Improving Mainframes at I.B.M.
By John Markoff
The New York Times
April 9, 1991
The new president of I.B.M.'s mainframe computer division said in an interview yesterday that the company was working to "reincarnate" its most powerful and expensive computers using the same low-cost and speedy technologies that have led to the explosive growth of work stations and personal computers.
The company, which introduced a new generation of mainframe computers last September, said yesterday that it was redesigning its large systems to take advantage of the growing power of inexpensive chips known as microprocessors. These chips combine all of a computer's functions onto a single piece of silicon, thereby significantly lowering costs and raising computing speeds.
'We Live in Rented Space'
Nicholas M. Donofrio, who took over as president of the Data Systems division in January, also said yesterday, "I basically believe that our single greatest competitive threat is from our nontraditional competitors."
"It's coming from the desktop competition," he added. "I keep telling my people that we live in rented space, and the lease is held by the customer."
The International Business Machines Corporation's principal competitors in the desktop computing market are now lining up behind different microprocessors. At a news conference scheduled for today, a consortium of almost two dozen computer makers and software publishers will announce a new computing standard based on microprocessors made by MIPS Computer Systems Inc. and by the Intel Corporation.
Based on Expensive Chips
Until now, mainframe computers, like those made by I.B.M., have been based on expensive, custom-designed, high-speed chips. I.B.M.'s major large-systems competitors are also pursuing microprocessor-based alternatives to traditional mainframe designs. Last month executives at the Digital Equipment Corporation said they planned to enter the market for massively parallel computers within the next year. Also, earlier this year, I.B.M.'s principal mainframe competitor, the Amdahl Corporation, licensed Sun Microsystem Inc.'s Sparc microprocessor design.
Mr. Donofrio, an electrical engineer by training, took over as head of I.B.M.'s mainframe computer business after leading the successful introduction of the company's RS/6000 work station business last April.
He said the semiconductor technology that was now standard in personal computers and work stations and used little power would have an increasing impact on the design of mainframe computers. These chips are made using a semiconductor manufacturing process called C-MOS, or complementary metal oxide semiconductor.
Mr. Donofrio said, however, that a competing technology known as bi-polar, used today in most mainframes, would continue to play a role in large systems. These chips have traditionally been faster than C-MOS parts but need far more power and special cooling systems. He said I.B.M. was perfecting design tools to permit engineers to scale-up the size of bi-polar chips significantly.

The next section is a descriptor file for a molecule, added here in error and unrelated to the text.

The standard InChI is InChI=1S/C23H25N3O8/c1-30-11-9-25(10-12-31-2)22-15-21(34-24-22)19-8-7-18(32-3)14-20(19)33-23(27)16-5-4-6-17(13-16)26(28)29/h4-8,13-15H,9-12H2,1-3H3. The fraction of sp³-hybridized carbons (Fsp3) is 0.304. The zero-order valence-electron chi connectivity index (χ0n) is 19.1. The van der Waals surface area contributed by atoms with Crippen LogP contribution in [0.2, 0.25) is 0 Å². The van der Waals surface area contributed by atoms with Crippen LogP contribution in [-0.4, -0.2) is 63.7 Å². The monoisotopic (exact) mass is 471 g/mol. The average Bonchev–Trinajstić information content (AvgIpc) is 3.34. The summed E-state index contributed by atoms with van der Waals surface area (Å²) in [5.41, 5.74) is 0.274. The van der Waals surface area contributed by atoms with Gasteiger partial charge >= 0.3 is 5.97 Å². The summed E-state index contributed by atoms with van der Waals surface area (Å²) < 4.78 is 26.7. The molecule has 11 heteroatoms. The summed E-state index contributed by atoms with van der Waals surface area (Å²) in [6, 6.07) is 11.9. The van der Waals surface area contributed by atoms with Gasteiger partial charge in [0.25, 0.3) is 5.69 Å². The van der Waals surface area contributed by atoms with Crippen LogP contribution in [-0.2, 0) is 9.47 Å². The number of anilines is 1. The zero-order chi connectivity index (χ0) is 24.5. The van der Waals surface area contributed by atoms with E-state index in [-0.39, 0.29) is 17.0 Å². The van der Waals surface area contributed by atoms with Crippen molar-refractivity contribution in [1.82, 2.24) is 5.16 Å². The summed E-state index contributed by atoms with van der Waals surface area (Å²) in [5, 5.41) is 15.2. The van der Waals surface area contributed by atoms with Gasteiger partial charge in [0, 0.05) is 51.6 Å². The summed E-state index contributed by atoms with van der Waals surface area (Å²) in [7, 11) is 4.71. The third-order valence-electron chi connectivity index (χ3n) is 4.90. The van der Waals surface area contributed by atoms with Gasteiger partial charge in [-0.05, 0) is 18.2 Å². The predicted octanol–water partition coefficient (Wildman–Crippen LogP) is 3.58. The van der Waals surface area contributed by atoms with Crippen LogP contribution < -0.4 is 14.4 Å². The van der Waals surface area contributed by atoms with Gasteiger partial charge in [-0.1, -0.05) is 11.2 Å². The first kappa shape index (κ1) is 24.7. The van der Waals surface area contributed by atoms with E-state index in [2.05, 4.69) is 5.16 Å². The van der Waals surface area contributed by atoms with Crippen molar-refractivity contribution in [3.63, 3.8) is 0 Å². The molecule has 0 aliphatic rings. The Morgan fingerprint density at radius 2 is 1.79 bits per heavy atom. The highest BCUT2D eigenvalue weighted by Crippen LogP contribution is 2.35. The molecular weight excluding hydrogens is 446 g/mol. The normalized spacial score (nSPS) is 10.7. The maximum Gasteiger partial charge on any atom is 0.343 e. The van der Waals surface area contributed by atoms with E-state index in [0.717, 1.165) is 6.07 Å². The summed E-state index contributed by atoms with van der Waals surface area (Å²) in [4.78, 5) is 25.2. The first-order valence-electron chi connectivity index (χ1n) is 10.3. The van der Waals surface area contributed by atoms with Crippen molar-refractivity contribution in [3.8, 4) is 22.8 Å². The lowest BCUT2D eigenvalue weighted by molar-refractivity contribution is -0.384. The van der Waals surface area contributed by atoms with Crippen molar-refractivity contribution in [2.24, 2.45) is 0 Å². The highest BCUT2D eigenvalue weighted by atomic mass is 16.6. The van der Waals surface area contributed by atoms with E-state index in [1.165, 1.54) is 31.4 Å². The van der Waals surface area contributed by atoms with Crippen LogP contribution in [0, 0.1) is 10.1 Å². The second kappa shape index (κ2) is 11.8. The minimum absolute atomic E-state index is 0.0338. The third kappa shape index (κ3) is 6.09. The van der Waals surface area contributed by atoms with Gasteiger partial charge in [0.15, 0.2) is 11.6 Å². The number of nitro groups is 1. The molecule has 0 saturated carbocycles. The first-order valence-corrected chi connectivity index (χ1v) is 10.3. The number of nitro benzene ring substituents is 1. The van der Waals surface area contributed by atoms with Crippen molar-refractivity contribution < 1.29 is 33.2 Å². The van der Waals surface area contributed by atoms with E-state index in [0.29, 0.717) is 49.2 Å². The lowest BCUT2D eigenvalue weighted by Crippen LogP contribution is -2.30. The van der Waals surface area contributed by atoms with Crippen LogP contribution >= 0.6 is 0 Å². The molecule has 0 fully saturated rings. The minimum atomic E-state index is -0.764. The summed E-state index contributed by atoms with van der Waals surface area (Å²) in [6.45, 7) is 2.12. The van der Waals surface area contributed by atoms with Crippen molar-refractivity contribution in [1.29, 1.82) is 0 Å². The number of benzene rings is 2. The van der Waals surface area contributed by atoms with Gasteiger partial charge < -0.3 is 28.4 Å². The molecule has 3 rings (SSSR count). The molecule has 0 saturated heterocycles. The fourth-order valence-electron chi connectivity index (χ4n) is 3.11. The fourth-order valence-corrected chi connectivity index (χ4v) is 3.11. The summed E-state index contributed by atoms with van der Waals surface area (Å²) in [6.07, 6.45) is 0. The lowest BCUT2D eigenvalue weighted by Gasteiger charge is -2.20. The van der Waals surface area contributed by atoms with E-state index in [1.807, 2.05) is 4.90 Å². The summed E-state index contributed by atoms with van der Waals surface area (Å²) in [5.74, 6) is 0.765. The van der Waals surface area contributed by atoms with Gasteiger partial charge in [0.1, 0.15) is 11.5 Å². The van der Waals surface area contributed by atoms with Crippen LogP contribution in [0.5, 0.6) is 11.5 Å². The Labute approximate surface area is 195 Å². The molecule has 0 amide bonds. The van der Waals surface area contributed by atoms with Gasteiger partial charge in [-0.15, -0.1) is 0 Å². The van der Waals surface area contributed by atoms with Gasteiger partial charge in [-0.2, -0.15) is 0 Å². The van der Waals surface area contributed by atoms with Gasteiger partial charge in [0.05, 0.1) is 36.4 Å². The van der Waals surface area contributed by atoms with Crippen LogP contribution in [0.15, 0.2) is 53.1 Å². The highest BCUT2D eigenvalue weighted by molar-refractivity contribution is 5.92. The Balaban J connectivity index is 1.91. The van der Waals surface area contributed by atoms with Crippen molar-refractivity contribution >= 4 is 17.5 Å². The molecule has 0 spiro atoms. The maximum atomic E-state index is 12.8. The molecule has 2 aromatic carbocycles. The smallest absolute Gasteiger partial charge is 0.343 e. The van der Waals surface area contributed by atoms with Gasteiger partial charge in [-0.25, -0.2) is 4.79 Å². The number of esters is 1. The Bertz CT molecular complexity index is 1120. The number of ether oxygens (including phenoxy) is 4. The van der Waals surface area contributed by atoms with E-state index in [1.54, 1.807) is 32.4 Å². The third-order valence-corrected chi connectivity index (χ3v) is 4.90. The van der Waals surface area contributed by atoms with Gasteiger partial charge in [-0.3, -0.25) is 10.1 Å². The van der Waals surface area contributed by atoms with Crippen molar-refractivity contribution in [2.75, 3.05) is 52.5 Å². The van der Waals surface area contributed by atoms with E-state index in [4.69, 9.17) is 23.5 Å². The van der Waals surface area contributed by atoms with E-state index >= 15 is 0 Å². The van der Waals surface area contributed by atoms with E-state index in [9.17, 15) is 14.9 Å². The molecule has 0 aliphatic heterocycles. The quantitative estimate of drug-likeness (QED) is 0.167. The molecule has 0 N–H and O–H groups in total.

I.B.M.'s view that bi-polar has a bright future is not universally shared in the industry. Many computer designers now argue that the speed of C-MOS designs is increasing so quickly that they will soon outstrip almost all competing semiconductor technologies for computer applications.
The interview with Mr. Donofrio took place after a press briefing I.B.M. scheduled to provide an updating on the progress of the System/390 mainframe computer line that was introduced last September.
Special Storage Systems
The company said it was now taking a number of measures to connect its proprietary large systems to the growing market for computers that meet general industry standards. Yesterday I.B.M. demonstrated the ability of its mainframe computers to function as special storage and management systems for networks of personal computers and work stations.
Mr. Donofrio said developers of mainframe products must push hard to catch up with the rapid pace of innovation in microprocessor-based desktop systems. Desktop computers are now doubling in speed roughly every 18 months, far faster than progress in the mainframe world. New mainframe generations have been as far as 6 to 10 years apart.
"My visceral feeling is that we have to move as fast as they are moving or we're going to watch them fly up our tailpipes," Mr. Donofrio said.
He added that he brought many of the design approaches that had been popularized in the work station world with him to his new job as head of the division that is responsible for most of I.B.M.'s earnings.
Economic Situation Cited
He also said he did not believe that the new mainframe computer technologies, introduced last September, were responsible for the company's recent slowdown in sales. "I think that our customers have lengthened their buying decisions," he added. "But it's because of the economic situation, not technology."
At the briefing, another I.B.M. executive, Irving Wladawsky-Berger, assistant general manager for enterprise systems, argued that although microprocessors could be chained together in large arrays, a great design challenge of parallel computing remained in developing the software that permits the chips to work together efficiently.
"People can put 100 or 1,000 microprocessors together," he said, "but the complexity of the software needed to harness them works to our advantage. This is what we're very good at."
I.B.M.'s developers of large systems are now aiming for a tenfold increase in performance in the next generation of its most powerful computers, Mr. Wladawsky-Berger said, predicting that the growth of mainframe business will continue at modest to good levels.
GRAPHIC: Photo: Nicholas M. Donofrio, president of I.B.M.'s mainframe computer division, says it is using the growing power of inexpensive chips to redesign its large systems. (Joe Vericker/Photobureau) (pg. D3)
Copyright 1991 The New York Times Company